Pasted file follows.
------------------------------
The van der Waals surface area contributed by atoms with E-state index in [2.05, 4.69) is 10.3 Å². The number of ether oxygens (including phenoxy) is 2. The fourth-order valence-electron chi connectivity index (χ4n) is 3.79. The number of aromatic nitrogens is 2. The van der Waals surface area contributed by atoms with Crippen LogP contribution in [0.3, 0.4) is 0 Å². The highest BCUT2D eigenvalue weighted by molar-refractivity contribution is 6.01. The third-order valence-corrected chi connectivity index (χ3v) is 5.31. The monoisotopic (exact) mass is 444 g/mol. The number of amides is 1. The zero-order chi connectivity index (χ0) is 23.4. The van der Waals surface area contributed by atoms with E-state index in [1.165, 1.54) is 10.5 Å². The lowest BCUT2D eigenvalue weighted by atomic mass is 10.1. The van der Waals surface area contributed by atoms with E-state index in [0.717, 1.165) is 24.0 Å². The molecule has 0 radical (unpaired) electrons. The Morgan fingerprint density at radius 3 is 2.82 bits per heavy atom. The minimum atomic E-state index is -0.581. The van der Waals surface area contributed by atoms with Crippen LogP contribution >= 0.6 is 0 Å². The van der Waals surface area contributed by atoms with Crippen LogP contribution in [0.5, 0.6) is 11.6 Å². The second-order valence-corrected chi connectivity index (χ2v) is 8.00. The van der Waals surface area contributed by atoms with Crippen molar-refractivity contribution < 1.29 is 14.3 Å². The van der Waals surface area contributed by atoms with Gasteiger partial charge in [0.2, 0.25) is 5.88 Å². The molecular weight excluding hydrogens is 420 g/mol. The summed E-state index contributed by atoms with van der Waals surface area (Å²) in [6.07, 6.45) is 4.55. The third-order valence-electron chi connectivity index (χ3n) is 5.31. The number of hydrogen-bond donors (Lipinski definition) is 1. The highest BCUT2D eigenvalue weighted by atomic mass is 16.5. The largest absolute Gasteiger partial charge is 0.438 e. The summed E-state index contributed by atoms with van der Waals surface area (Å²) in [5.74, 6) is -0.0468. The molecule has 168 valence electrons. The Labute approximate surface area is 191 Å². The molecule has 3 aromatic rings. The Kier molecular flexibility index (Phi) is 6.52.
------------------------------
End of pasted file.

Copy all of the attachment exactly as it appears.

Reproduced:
The van der Waals surface area contributed by atoms with E-state index in [2.05, 4.69) is 10.3 Å². The number of ether oxygens (including phenoxy) is 2. The fourth-order valence-electron chi connectivity index (χ4n) is 3.79. The number of aromatic nitrogens is 2. The van der Waals surface area contributed by atoms with Crippen LogP contribution in [0.3, 0.4) is 0 Å². The highest BCUT2D eigenvalue weighted by molar-refractivity contribution is 6.01. The third-order valence-corrected chi connectivity index (χ3v) is 5.31. The monoisotopic (exact) mass is 444 g/mol. The number of amides is 1. The zero-order chi connectivity index (χ0) is 23.4. The van der Waals surface area contributed by atoms with E-state index in [1.165, 1.54) is 10.5 Å². The lowest BCUT2D eigenvalue weighted by atomic mass is 10.1. The van der Waals surface area contributed by atoms with E-state index in [0.717, 1.165) is 24.0 Å². The molecule has 0 radical (unpaired) electrons. The Morgan fingerprint density at radius 3 is 2.82 bits per heavy atom. The minimum atomic E-state index is -0.581. The van der Waals surface area contributed by atoms with Crippen LogP contribution >= 0.6 is 0 Å². The van der Waals surface area contributed by atoms with Crippen LogP contribution in [0.5, 0.6) is 11.6 Å². The second-order valence-corrected chi connectivity index (χ2v) is 8.00. The van der Waals surface area contributed by atoms with Crippen molar-refractivity contribution < 1.29 is 14.3 Å². The van der Waals surface area contributed by atoms with Gasteiger partial charge in [0.2, 0.25) is 5.88 Å². The molecular weight excluding hydrogens is 420 g/mol. The summed E-state index contributed by atoms with van der Waals surface area (Å²) in [6.07, 6.45) is 4.55. The third-order valence-electron chi connectivity index (χ3n) is 5.31. The number of hydrogen-bond donors (Lipinski definition) is 1. The highest BCUT2D eigenvalue weighted by atomic mass is 16.5. The largest absolute Gasteiger partial charge is 0.438 e. The summed E-state index contributed by atoms with van der Waals surface area (Å²) in [5.74, 6) is -0.0468. The molecule has 168 valence electrons. The Labute approximate surface area is 191 Å². The molecule has 3 aromatic rings. The Kier molecular flexibility index (Phi) is 6.52.